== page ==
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I have a base class with a virtual method, and multiple subclasses that override that method.

When I encounter one of those subclasses, I would like to call the overridden method, but without knowledge of the subclass. I can think of ugly ways to do this (check a value and cast it), but it seems like there should be an in-language way to do it. I want the List to contain multiple subclasses within the same list, otherwise obviously I could just make a List.

EDIT: Fixed the comment in the code that was wrong, which lead to the very appropriate first answer I got :)

For instance:

Class Foo 
{
    public virtual printMe()
    {
        Console.Writeline("FOO");
    }
}

Class Bar : Foo 
{
    public override printMe()
    {
        Console.Writeline("BAR");
    }
}

List<Foo> list = new List<Foo>();
// then populate this list with various 'Bar' and other overriden Foos

foreach (Foo foo in list) 
{
    foo.printMe(); // prints FOO.. Would like it to print BAR
}
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5 Answers 5

up vote 6 down vote accepted
class Foo 
{
    public virtual void virtualPrintMe()
    {
        nonVirtualPrintMe();
    }

    public void nonVirtualPrintMe()
    {
        Console.Writeline("FOO");
    }
}

class Bar : Foo 
{
    public override void virtualPrintMe()
    {
        Console.Writeline("BAR");
    }
}

List<Foo> list = new List<Foo>();
// then populate this list with various 'Bar' and other overriden Foos

foreach (Foo foo in list) 
{
    foo.virtualPrintMe(); // prints BAR or FOO
    foo.nonVirtualPrintMe(); // always prints FOO
}
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This is the behavior I wanted but wasn't getting.. My problem turned out to be loading old serialized objects that were of the old base class type, rather than the new subclass. –  John Noonan Dec 23 '08 at 23:28

Use the new modifier to explicitly hide a member inherited from a base class. To hide an inherited member, declare it in the derived class using the same name, and modify it with the new modifier. This will result in exactly the behavior you want.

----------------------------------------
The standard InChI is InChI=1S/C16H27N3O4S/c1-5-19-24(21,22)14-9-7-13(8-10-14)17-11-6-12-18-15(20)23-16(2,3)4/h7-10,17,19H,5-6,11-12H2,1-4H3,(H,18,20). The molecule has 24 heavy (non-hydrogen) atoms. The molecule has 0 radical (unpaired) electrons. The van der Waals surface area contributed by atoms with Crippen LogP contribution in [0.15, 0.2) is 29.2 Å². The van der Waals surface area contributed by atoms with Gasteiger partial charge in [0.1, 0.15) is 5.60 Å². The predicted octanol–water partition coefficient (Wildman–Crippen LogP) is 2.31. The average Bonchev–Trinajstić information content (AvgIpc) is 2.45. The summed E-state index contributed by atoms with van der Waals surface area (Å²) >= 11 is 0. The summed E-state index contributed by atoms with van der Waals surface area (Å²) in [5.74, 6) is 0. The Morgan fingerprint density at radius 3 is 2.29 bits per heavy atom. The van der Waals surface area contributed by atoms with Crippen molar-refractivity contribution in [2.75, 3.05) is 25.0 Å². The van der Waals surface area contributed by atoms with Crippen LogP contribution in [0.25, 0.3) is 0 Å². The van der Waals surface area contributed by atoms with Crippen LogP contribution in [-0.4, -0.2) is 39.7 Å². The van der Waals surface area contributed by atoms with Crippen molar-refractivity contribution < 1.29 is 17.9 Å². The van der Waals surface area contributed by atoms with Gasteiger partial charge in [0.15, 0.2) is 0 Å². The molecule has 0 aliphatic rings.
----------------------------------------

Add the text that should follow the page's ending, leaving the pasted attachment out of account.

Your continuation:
For more info go here: http://geekswithblogs.net/Mohamed/articles/28613.aspx

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To get the behavior you want in this situation you could remove the virtual on the base class and use new on the subclass.

However, like Ed Swangren indicated, why would you?

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Why should it print "Foo"? That is not the purpose of virtual methods. The whole point is that the derived classes can change the way the function works without changing the interface. A Foo object will print "Foo" and a Bar object will print "Bar". Anything else would be wrong.

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You're absolutely right. I had a bug in the comment in the snippet that I originally posted. It's calling the base class method, presumably because it doesn't know that it's a subclassed instance. –  John Noonan Dec 23 '08 at 23:22

Isn't there a solution where you just cast the object you want to call the other one:

 foo.printMe(); // prints FOO.. Would like it to print BAR

becomes

(Foo)foo.printMe(); // foo can be any derived class of Foo.

Or am I missing some part of the question?

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1  
That second one would call printMe and try to cast the return value to (Foo). And it returns void. –  Daniel Earwicker Dec 24 '08 at 0:00
    
Ah,sorry I missed a set of brackets, the second line should be ((Foo)foo).printMe(); that should return foo as it casts the object and then makes the call. –  JB King Dec 24 '08 at 3:57

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